DOI

10.17077/drivingassessment.1483

Location

Bolton Landing, New York

Date

18-6-2013

Session

Session 4 – Poster Session A

Abstract

This driving simulator study aimed to investigate (1) effects of peer passengers on a variety of risky driving measures, and (2) moderating effects of inhibitory control on these peer passenger effects. Two age groups (n = 30, 17-18 year-olds; n = 20, 21-24 year-olds) participated. Each participant completed two 28km test-drives in a medium-fidelity driving simulator. In the first drive, participants were asked to drive as they normally do. In the second drive, participants again were asked to drive as they normally do, now in the presence of a peer passenger. Measures of risky driving were: standard deviation of lateral lane position (SDLP), collisions with road hazards, speeding, and red light running. The results showed: (1) that peer presence can have negative (‘risk increasing’) but also positive (‘protective’) effects on driving performance, depending on the specific driving measure: whereas red light running increased, the number of collisions and SDLP decreased with peer passengers; (2) a moderating effect of inhibitory control on the peer passenger effect of speeding as (a) in a sub-group with low inhibitory control an increase in speeding occurred with peers, while (b) in a sub-group with high inhibitory control there was no effect of peers on speeding. This suggests that those with higher inhibitory control are more successful in resisting peer pressure.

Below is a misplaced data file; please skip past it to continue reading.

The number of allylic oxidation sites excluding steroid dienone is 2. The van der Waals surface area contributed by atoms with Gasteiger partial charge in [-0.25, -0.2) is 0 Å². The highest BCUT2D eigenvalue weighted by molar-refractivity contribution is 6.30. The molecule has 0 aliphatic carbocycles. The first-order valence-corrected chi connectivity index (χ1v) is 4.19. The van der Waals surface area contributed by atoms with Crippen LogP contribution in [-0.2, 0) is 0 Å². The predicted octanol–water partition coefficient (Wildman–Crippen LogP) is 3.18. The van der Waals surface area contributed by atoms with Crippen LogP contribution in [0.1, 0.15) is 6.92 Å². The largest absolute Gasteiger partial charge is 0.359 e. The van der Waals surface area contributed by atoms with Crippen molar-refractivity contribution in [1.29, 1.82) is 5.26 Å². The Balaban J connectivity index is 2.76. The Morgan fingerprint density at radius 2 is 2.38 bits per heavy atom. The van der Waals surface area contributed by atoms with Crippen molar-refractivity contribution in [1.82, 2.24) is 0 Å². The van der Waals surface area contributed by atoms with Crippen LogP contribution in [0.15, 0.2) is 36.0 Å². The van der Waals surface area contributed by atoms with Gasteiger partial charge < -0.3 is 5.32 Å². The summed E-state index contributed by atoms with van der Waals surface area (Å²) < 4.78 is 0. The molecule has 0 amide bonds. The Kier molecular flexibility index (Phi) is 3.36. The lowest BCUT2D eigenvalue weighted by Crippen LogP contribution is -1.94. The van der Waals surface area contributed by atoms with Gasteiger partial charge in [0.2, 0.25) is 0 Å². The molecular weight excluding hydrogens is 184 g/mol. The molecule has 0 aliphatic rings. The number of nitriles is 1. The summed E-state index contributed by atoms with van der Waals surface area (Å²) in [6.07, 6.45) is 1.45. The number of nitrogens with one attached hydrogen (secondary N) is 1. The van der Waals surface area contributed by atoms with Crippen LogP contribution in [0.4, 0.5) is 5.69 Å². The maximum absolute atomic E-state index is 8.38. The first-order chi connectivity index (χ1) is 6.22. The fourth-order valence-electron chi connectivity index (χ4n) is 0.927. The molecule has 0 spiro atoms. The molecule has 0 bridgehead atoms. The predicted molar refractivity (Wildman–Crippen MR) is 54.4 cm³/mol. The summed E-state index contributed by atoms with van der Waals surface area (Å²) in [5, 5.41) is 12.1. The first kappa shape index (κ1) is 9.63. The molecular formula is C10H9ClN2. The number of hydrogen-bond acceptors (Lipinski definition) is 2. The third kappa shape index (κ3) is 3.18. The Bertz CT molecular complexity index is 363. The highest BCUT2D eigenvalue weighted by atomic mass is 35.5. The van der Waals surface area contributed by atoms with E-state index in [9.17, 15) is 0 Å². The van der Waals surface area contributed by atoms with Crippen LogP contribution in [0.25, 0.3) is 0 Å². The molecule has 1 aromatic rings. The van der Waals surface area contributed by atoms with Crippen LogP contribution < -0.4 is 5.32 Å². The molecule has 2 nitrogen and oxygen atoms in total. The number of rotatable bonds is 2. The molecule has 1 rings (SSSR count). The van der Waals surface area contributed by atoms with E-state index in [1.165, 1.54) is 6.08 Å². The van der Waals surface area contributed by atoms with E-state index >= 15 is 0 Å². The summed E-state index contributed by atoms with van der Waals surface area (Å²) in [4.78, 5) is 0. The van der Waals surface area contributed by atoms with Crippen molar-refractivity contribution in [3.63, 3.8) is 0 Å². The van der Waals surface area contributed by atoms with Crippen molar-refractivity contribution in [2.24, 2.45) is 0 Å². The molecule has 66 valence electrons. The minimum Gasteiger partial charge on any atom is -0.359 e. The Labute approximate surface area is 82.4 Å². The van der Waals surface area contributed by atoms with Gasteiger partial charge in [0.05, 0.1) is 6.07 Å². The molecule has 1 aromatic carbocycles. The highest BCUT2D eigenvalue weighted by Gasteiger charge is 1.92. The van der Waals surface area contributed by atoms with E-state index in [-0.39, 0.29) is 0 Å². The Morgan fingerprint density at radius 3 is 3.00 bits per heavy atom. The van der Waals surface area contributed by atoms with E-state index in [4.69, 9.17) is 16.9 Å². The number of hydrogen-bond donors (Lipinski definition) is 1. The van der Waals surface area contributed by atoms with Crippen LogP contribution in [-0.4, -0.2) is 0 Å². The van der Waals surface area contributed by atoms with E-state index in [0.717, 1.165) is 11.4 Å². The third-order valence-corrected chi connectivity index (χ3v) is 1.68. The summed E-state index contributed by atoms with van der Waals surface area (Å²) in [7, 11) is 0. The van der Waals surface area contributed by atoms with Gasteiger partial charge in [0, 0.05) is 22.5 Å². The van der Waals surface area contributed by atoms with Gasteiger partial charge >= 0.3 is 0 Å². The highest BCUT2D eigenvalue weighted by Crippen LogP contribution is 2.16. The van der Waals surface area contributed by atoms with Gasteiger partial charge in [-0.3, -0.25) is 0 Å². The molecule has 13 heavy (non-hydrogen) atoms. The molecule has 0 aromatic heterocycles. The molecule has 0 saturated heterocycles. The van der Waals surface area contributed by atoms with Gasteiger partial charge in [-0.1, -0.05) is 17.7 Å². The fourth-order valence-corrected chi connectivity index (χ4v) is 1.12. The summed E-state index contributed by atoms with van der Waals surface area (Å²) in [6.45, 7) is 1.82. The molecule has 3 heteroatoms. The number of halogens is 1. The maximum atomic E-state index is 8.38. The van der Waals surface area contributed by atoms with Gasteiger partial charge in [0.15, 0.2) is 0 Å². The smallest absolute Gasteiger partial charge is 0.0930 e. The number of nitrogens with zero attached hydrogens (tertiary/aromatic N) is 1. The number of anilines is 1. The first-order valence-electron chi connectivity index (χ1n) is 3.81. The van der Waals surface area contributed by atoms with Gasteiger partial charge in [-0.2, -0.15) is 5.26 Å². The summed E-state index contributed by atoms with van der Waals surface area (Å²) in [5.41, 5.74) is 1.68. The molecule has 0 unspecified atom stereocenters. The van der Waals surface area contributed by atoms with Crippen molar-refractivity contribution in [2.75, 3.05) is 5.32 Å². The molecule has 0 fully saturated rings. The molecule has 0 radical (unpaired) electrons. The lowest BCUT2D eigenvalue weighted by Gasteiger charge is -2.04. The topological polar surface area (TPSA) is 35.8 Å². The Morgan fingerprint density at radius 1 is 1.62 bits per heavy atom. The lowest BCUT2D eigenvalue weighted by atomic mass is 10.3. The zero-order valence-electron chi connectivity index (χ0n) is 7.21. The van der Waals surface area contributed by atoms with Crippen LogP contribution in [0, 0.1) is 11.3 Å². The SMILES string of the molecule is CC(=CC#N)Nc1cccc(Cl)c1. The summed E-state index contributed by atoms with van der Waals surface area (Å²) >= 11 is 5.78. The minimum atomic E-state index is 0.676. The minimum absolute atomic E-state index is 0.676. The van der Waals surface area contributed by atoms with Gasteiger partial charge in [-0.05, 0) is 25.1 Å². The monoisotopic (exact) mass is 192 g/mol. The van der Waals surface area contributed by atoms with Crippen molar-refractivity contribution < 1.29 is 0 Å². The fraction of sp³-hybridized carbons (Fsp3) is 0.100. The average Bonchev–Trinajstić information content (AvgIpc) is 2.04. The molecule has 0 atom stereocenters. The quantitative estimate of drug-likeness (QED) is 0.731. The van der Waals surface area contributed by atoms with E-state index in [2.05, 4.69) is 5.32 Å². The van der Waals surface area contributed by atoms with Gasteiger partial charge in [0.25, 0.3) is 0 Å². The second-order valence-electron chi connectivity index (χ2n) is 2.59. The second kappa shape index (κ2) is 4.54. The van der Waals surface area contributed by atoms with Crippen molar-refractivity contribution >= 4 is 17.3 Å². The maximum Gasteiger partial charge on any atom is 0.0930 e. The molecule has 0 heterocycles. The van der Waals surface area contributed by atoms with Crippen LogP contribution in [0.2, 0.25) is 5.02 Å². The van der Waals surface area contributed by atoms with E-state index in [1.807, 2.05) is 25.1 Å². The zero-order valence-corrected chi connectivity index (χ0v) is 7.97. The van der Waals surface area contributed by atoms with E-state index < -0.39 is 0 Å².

Rights

Copyright © 2013 the author(s)

DC Citation

Proceedings of the Seventh International Driving Symposium on Human Factors in Driver Assessment, Training and Vehicle Design, June 17-20, 2013, Bolton Landing, New York. Iowa City, IA: Public Policy Center, University of Iowa, 2013: 163-169.

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Jun 18th, 12:00 AM

Inhibitory Control and Peer Passengers Predict Risky Driving in Young Novice Drivers - A Simulator Study

Bolton Landing, New York

This driving simulator study aimed to investigate (1) effects of peer passengers on a variety of risky driving measures, and (2) moderating effects of inhibitory control on these peer passenger effects. Two age groups (n = 30, 17-18 year-olds; n = 20, 21-24 year-olds) participated. Each participant completed two 28km test-drives in a medium-fidelity driving simulator. In the first drive, participants were asked to drive as they normally do. In the second drive, participants again were asked to drive as they normally do, now in the presence of a peer passenger. Measures of risky driving were: standard deviation of lateral lane position (SDLP), collisions with road hazards, speeding, and red light running. The results showed: (1) that peer presence can have negative (‘risk increasing’) but also positive (‘protective’) effects on driving performance, depending on the specific driving measure: whereas red light running increased, the number of collisions and SDLP decreased with peer passengers; (2) a moderating effect of inhibitory control on the peer passenger effect of speeding as (a) in a sub-group with low inhibitory control an increase in speeding occurred with peers, while (b) in a sub-group with high inhibitory control there was no effect of peers on speeding. This suggests that those with higher inhibitory control are more successful in resisting peer pressure.